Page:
Your typical Windows keyboard is divided into several parts such as the function keys, the main typing keyboard or typewriter keys, the directional keys, and the numeric keypad, among others.

Each of these keys has its own function. But, although the F-keys are in the front row of the keyboard, they have taken a somewhat back seat, and are rarely used because not many people know their functions.

In this article, we will walk you through the function keys, what they are, and their key functions. So, the next time you hear about function keys, it won’t sound like Greek to you.

So, what are function keys?

The function keys are the keys from F1 to F12 (or on some keyboards, F19) located at the top of your keyboard. You can use them for a variety of things, from getting help to controlling your media volume, among others.

Function keys can act alone and perform some single key actions, e.g. F5 To refresh a page. They can work in conjunction with modifier keys such as Ctrl, Shift, and Alt to perform specific commands.

Function keys are also programmable, meaning any developer can configure them to work in any way they want within the program or software.

Most keyboards also display action icons above some function keys to let you know what that key does when pressed, while others don’t. The latter may leave you in the dark, but not now.

Let’s now go over each function key and most of their individual functions.


Also known as the “Get Help” key, pressing F1 in most programs will open the Help screen or redirect you to a dedicated Help section or page.

Pressing F1 in PowerPoint will help you take over the currently selected command or control the ribbon while pressing Ctrl+F1 will expand or collapse the ribbon.

To access the Microsoft Windows Help page, simply press Win key + F1 and it will open in Edge if you have it installed.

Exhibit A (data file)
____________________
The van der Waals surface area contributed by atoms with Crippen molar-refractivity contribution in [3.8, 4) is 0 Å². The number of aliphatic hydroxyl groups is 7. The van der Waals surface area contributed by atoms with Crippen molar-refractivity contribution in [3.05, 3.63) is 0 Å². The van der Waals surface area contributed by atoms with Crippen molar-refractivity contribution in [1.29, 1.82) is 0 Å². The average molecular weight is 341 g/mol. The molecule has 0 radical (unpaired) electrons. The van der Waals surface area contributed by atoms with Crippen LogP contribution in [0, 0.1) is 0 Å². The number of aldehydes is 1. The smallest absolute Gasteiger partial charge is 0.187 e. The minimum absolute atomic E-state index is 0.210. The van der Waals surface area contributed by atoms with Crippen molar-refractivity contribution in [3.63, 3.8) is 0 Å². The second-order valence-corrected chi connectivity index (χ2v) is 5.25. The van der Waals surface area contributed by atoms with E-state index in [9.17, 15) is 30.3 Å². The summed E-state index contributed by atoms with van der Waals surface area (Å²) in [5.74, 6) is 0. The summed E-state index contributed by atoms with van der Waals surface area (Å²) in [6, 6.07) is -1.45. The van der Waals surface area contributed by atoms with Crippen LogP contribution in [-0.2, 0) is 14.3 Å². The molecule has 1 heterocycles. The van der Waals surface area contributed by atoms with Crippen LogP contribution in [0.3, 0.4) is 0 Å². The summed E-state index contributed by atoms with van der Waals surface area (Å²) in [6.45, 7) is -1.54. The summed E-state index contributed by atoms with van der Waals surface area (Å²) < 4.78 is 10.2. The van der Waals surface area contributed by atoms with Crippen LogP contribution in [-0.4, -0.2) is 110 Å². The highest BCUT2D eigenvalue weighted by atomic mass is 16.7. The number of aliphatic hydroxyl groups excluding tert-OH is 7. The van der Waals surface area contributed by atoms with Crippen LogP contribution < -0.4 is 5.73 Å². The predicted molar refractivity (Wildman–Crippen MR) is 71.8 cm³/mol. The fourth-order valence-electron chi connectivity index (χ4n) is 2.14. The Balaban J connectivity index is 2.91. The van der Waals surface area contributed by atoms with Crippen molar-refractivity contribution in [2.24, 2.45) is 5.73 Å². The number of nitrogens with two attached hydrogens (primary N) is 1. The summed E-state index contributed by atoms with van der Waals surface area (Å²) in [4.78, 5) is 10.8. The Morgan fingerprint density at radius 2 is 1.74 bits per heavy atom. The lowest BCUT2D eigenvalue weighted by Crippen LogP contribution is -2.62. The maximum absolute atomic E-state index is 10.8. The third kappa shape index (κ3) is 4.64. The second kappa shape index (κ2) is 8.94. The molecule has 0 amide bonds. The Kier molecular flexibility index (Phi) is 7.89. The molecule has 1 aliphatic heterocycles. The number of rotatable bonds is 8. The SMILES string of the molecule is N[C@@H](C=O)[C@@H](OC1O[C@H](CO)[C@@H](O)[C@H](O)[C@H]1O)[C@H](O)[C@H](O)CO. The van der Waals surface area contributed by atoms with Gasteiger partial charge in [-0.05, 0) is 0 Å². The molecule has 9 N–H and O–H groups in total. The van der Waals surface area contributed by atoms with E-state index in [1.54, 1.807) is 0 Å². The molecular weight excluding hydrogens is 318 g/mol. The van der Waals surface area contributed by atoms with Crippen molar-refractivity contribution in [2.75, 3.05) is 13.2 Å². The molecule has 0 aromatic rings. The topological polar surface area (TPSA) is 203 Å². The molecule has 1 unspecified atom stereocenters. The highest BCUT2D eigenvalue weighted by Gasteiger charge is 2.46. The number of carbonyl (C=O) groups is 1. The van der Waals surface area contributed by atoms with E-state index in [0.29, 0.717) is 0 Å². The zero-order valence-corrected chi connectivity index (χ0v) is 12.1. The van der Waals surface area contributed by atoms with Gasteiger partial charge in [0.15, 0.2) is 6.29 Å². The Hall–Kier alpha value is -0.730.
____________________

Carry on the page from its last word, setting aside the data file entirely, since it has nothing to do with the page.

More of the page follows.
While your computer is booting up, you can also press F1 to enter BIOS Setup.

F2 key

Pressing F2 will give you the option to rename the selected icon, file, or folder in Microsoft Windows.

In PowerPoint, as well as other Microsoft Office packages, you can access the Print Preview menu by pressing Ctrl+F2.

Still in PowerPoint, pressing Alt+F2 in an open PowerPoint document will open the ‘Save As’ window.

Similar to pressing F1, you can enter BIOS setup in a similar fashion to pressing F2 when your computer boots up. You can also enter CMOS setup using F2.


When you press Win + F3 in Microsoft Outlook, the “Advanced Search” window will open.

Pressing F3 opens the Find tool in Google Docs, among others.
Pressing F3 opens the search bar on the browser and Windows File Explorer.

F3 will also repeat the last command entered in the MS-DOS or Windows command line.

Pressing Shift+F3 in PowerPoint changes the highlighted text to ALL CAPS, lowercase, or initial CAPS accordingly. This also applies to Microsoft Word.

Pressing F6 highlights the address bar and tabs in the active page on Chrome and most other browsers.

F6 selects the back and close tab buttons respectively in Opera. Pressing F6 twice in Edge prompts you to switch tabs.

Pressing F6 twice activates Key Tips in PowerPoint. Pressing F6 activates the ribbon area again and pressing it afterwards helps you navigate through the main sections of the screen. It works in all Microsoft Office programs.

Pressing Ctrl + Shift + F6 will navigate to another open PowerPoint document. It also works in Microsoft Office programs.

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